Orange the cat was already at my doorstep and meowing when I was ready to go outdoors early this morning. I greeted him and asked why he was early today. Orange trilled as I seated myself on the front stoop. He then curled up on my lap while purring. I gently stroked the short hairs between Orange’s ears while he flexed his forepaws into the left leg of my blue jeans. I thought to myself, “This is an ideal way to start a Monday.”
Eventually, Orange requested treats and casually meandered across the street to the next stop of his morning routine. I remained seated outdoors for maybe half-an-hour longer. The sky was mostly clear with a couple of medium size cumulus clouds floating eastwards–their bottoms reflecting the greenish-blue streetlights of the town. The breeze suddenly increased speed, bringing a slight chill. The air immediately felt and smelled clean and fresh. My across the street neighbor arrived home from his Post Office graveyard shift job and parked his pickup inside his garage. As the electric garage door slowly descended, my early morning spell vanished.
I walked back indoors for a coffee refill and to begin writing this blog post. I once again felt appreciation for life in this small city on the Great Plains of North America. During the past decade of retirement I’ve enjoyed an unhurried lifestyle. This relaxed sense of time is, itself, a type of wealth. I no longer need to trade my irreplaceable time on Earth for money. Who knows how much time remains in each of our lives? The time we have is more precious than gold. One of the benefits of slowing down is the opportunity to fully engage with life in a more mindful manner.
Speed is highly treasured in this modern world–the faster the better for commerce and communication. The faster the speed, the more impatient culture becomes. After a speed record is surpassed, we wonder how soon the new record will be broken. We can barely wait to find out. The laws of mechanics remind us that faster speeds cause things to wear out faster. What is rushed to completion will probably break down early. Whatever we work on hurriedly will degrade sooner because care was sacrificed in favor of expediency. For the most part, whatever people do for the short-term without due consideration for longevity is temporary and has little solid character.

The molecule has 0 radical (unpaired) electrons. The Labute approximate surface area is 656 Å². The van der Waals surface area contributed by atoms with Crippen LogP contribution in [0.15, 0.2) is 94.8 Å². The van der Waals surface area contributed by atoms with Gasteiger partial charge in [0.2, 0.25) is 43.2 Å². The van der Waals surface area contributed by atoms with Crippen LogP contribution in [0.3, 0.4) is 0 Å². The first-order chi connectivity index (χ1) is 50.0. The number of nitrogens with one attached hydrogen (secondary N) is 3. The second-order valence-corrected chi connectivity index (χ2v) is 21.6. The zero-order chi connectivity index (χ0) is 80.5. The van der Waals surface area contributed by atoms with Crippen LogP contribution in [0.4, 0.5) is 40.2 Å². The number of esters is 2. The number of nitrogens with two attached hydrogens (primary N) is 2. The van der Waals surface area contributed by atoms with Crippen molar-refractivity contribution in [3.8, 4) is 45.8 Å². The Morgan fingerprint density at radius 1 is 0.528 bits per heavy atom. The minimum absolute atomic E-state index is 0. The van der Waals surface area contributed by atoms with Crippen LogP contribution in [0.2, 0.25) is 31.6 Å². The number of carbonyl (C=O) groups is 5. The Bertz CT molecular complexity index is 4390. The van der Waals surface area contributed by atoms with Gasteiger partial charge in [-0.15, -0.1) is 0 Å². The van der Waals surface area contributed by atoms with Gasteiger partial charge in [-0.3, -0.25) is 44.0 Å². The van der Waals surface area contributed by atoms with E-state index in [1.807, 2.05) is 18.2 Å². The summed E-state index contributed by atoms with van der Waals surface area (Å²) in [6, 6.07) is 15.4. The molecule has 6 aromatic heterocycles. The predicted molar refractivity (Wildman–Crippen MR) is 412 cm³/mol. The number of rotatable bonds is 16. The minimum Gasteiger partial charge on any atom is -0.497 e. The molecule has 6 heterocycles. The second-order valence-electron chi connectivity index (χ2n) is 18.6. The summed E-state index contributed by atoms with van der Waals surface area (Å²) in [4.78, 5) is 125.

Meanwhile, when we slow down and contemplate the solid reality of the Earth, we remember that eons have passed as the planet gradually evolved to the condition we currently have. By and large with certain cataclysmic exceptions, the Earth’s surface has unhurriedly changed and became hospitable for life to thrive.
Expediency and speed are certainly appropriate for many tasks we must complete–of that we can be sure. There is also the matter of balance to consider. Deliberate, mindful, unhurried contemplation and work allow us to fulfill long-lasting achievements with virtuous benefits. The most admired architectural treasures required a great amount of time to design and construct. The Pyramids of Giza were not slapped together overnight. Cambodia’s Angkor Wat wasn’t constructed in the span of a fortnight. These sites came about through dedicated patience and sustained effort. The careful intent was to build these structures to last through posterity.
Although we likely are not constructing Tibet’s Potala Palace, we do have personal visions and goals that have far-reaching implications. Our life’s work can be a series of skillful achievements. We learn how to develop our skills over time. In due time, we keep faith in ourselves and our vision. Although our goals may require great effort and time, patience is our ally.
The Blue Jay of Happiness quotes Canadian journalist and best-selling writer, Carl Honoré. “Research has shown that time pressure leads to tunnel vision and that people think more creatively when they are calm, unhurried and free from stress and distractions. We all know this from experience.”
That is a wonderful description of an early morning encounter with a friendly cat.
Orange is quite the free spirit.
I had a cat that performed the kneading behavior. It is said to be related to nursing.
I’ve heard that too. The kitty, mini-massage feels nice though.
Slowed down a little today after reading this. How much better to view life this way. Thanks for enjoyable post. Steve